Journal of KRCG
Range Rider - Patagonia Films
In the Kettle River Range of Northeastern Washington, wolves are being killed to protect livestock that graze on public lands. A lone range rider, Daniel Curry, works year-round using nonlethal mitigation methods to help prevent wolves from looking at cows as a food source—and to prove that coexistence is possible.
Restoration of forest sidelined in Eastern Washington
Executive Director, Tim Coleman Guest Opinion in the Spokesman Review.
How are forests best restored to not only reduce wildfire risk to communities, but to also prepare for our changing climate? The first principle is to keep all the old fire-resistant trees, such as Ponderosa pine and Douglas fir. Yet those are the trees that the Colville Na- tional Forest is targeting in the Sanpoil project, which a District Court Judge has found illegal.
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District Court Finds Forest ServiceViolated Law in Sanpoil Case
Spokane, WA. The Kettle Range Conservation Group is celebrating today’s decision by U.S. District Court Judge Stanley Bastian finding that the U.S. Forest Service violated the National Environmental Policy Act and the National Forest Management Act in adopting the 2019 Colville National Forest Land Management Plan (Forest Plan) and deciding to proceed with the Sanpoil timber project.
Lawsuit alleges 43,000-acre forest treatment project will impact lynx
Feds Must Re-Analyze Impacts of Colville N.F. Cattle Grazing on Endangered SpeciesSPOKANE, WA.—The U.S. Fish and Wildlife Service informed three conservation groups this month that in response to their litigation threat, it will conduct a new assessment of the impacts of cattle grazing on endangered species in the Colville National Forest. In November 2022, The Lands Council, Kettle Range Conservation Group, and Western Watersheds Project submitted a notice to the U.S. Forest Service and the U.S. Fish and Wildlife Service of their intent to sue under the EndangeredSpecies Act.
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The Future of Forests with Dr. Jerry FranklinRS Sources and the Center for Responsible Forestry's short film featuring preeminent forest ecologist Jerry Franklin, who is widely recognized as the father of ecological forestry. The Future of Forests with Dr. Jerry Franklin explains what ecological forestry is, and how it can help restore forests to be more resilient to climate change impacts.
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10 MINUTE VIDEO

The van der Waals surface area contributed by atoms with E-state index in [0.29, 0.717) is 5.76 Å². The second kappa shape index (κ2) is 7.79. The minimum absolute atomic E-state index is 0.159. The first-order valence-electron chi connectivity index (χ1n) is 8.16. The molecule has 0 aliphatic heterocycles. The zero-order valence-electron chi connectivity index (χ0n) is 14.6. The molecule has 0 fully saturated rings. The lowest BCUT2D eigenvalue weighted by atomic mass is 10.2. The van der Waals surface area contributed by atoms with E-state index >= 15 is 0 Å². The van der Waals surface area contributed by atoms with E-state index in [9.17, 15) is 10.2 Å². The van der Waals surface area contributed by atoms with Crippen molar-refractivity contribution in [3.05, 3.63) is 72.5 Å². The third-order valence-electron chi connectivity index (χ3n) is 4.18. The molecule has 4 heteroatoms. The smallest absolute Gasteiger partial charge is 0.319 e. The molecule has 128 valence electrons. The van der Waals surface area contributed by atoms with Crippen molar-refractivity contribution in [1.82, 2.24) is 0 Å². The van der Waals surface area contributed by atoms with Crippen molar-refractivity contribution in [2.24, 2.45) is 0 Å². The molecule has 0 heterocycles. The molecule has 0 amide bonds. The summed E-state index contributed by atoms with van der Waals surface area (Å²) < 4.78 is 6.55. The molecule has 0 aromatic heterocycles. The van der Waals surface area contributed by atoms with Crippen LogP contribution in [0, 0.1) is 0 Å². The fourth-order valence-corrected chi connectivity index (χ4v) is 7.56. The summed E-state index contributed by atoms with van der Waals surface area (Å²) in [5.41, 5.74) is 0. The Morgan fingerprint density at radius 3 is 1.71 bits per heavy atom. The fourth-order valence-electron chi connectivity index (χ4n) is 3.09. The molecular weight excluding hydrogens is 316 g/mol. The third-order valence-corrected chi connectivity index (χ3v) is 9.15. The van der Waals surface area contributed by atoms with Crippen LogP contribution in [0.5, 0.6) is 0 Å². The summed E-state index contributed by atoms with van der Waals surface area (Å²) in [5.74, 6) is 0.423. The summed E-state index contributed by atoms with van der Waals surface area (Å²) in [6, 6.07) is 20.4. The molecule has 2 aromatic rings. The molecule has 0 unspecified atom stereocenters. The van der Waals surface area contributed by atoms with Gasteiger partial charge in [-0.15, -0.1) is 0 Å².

Wildlife for All is a national campaign to reform state wildlife management to be more ecologically-driven, democratic, and compassionate.
KRCG endorses Wildlife for All. Check it out: Click Here
Time to Reform Wildlife Governance
By Chris Bachman
The recent resignation of the Washington Department of Fish and Wildlife Commissioner Fred Koontz, Ph.D., exemplifies the inevitably fatal outcome when a compassionate centrist enters a polarized conversation and attempts to build a bridge, bolstered with peer-reviewed science, to preserve our dwindling biodiversity.
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The Colville National Forest turns a deaf ear to collaboration
Sad as it is true, the U.S. Forest Service, Colville National Forest (CNF) has returned to its old right-brained habit of ignoring public input, clearcutting and logging ancient forest as evidenced in the Sherman Pass Project. I spent six years collaborating with the CNF on this project. The CNF said it would not be clearcutting the forest, but it did so, a lot. Despite criticism from collaborative interests, the Forest Service is adamant that it did the right thing – and in a Scenic Byway no less.
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Overview map with links to pictures CLICK HERE
Understanding Wolves - Wolf Behavior and Habituation
Normal wolf behavior can easily be confused as habituation; becoming too comfortable with humans. Wolves are often described as shy and fearful of humans. Consequently, when a person sees a wolf pup lying in the middle of a dirt road or an adult wolf trails a person through the woods, he/she describes the wolf as exhibiting non-typical behavior or “habituated”.
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The perfect gift...protecting Wilderness
Consider giving a gift membership to Kettle Range Conservation Group. Your gift will help protect the last wild places in the Colville National Forest and support Project Scholarship. Plus your gift is tax deductible.
You can purchase a gift membership by using our secure PayPal account. Please click this link: Join KRCG.
Plus you can download and print a special KRCG gift card to present to your friend.